The novel depicts Vronsky as a handsome, wealthy, and charming man who is as willing as Anna is to abandon social standing and professional status in pursuit of love. His commitment to his hospital-building project also shows a Romantic passion for carrying out an individual vision of good. But the novel also shows Vronsky's many realistic faults and imperfections. His thinning hair, his error in judgment in the horse race, his thwarted ambitions of military glory all remind us that Vronsky is not a Romantic hero but a man like any other. He does not symbolize escape from social pressures, for he suffers from these pressures himself. He may be an exceptional man, but he is only a man. This limitation in Vronsky provides Anna’s greatest disappointment in the novel: she yearns for a total escape into a love affair of unbounded passion, only to discover that Vronsky's passion has its limits. Tolstoy gives Vronsky the same first name as Karenin, suggesting that Anna’s longing for another Alexei leads her to a disappointing repetition of her first relationship.
Vronsky’s devotion to Anna appears to wane in the later chapters of the novel, but much of this appearance stems from Anna's paranoid fears that he has fallen out of love with her. On the contrary, no indisputable evidence indicates that Vronsky loves Anna any less at the end. Certainly he cares for her more than ever: he outfits his country home luxuriously and elegantly, largely (it seems) in an attempt to make Anna happy. His commissioning of Anna’s portrait and his prominent display of it in their home suggests that he is still enraptured by her. Vronsky occasionally feels the pang of thwarted ambition, especially after meeting his school chum who is now highly successful, but at no point does he hold Anna responsible for his failures. He accommodates her whims and endures her paranoid fits with patience. These actions may be mere solicitude— or “duty,” as Anna calls it—on Vronsky’s part, rather than true love. But since the novel rarely shows us Vronsky’s thoughts as he shows us Anna’s, we simply cannot know for sure.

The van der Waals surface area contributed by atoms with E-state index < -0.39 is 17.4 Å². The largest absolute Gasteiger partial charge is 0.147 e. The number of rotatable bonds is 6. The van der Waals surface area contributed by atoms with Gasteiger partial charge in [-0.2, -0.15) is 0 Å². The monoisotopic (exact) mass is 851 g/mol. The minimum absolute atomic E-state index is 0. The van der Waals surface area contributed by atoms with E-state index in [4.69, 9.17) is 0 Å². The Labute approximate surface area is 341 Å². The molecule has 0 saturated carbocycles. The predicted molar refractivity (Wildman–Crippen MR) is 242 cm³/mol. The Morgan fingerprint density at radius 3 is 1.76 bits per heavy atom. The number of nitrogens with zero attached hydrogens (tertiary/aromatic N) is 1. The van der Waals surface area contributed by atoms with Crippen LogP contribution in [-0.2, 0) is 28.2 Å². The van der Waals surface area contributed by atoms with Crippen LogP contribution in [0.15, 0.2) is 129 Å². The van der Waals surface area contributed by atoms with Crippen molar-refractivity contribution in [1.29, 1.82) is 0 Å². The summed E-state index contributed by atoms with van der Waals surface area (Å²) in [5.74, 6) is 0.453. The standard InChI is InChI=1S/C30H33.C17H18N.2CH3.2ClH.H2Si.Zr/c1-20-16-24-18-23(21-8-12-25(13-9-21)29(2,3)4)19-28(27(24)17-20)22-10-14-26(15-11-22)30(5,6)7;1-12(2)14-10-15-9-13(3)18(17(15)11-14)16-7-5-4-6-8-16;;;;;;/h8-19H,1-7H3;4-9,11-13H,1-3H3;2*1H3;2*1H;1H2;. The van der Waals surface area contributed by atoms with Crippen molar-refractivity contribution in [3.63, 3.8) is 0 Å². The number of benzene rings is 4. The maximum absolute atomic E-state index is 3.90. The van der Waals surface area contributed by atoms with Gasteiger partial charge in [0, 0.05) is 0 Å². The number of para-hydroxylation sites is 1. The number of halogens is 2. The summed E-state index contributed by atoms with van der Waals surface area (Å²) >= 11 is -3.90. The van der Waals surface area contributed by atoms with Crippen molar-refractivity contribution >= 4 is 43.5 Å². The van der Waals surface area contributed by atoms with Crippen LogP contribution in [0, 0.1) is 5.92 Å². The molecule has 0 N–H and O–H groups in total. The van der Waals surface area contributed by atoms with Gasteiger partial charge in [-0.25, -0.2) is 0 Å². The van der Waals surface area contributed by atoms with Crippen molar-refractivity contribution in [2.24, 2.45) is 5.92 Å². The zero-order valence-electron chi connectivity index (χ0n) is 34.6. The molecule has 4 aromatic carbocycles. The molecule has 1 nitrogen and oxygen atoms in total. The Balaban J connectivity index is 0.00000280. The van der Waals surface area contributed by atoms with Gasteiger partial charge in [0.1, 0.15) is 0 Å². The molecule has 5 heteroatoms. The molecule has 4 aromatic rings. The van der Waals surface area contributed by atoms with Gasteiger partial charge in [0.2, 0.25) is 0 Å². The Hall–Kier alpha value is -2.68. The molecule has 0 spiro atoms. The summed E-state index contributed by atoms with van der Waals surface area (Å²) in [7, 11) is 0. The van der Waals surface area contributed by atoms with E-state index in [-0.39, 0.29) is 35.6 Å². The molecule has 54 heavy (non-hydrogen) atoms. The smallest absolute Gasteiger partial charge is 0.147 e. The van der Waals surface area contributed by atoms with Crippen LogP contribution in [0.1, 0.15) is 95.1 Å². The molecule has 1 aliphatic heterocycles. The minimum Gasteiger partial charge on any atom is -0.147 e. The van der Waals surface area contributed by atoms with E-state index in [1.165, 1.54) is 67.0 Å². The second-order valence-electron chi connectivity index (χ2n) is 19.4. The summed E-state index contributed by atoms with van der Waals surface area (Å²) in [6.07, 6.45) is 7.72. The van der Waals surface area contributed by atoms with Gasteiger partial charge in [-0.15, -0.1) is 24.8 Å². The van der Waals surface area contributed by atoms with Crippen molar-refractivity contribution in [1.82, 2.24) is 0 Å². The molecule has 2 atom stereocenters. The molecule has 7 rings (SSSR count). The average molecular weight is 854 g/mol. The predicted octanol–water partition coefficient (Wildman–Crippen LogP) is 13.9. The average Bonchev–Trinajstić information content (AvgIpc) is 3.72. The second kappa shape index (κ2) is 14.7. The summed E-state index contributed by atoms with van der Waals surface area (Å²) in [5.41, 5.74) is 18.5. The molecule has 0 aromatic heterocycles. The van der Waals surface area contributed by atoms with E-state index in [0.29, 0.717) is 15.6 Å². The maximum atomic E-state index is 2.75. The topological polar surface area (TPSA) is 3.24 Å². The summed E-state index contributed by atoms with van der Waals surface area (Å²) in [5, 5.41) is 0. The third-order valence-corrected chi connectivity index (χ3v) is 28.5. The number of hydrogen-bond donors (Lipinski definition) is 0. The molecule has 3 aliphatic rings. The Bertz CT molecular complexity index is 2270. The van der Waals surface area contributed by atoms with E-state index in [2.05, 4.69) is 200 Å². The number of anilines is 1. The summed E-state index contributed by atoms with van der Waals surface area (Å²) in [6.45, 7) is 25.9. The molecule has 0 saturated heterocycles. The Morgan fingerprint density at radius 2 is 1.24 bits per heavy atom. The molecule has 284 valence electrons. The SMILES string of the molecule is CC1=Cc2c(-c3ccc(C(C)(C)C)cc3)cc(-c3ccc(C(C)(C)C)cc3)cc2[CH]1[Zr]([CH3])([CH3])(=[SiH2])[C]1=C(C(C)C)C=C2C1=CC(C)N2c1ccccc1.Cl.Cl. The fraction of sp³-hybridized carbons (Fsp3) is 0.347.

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In your analysis of Levin, you claim that he is not self centered, however I cannot concur. In part 3 chapter 4 of the novel when Levin is in an argument with his brother and says "I think that the motive force of all our actions is, after all,personal happiness." Please tell me what you think about this because I am not finished with the book and I would sincerely like to know if this opinion of Levin's will change or if your analysis requires revision.
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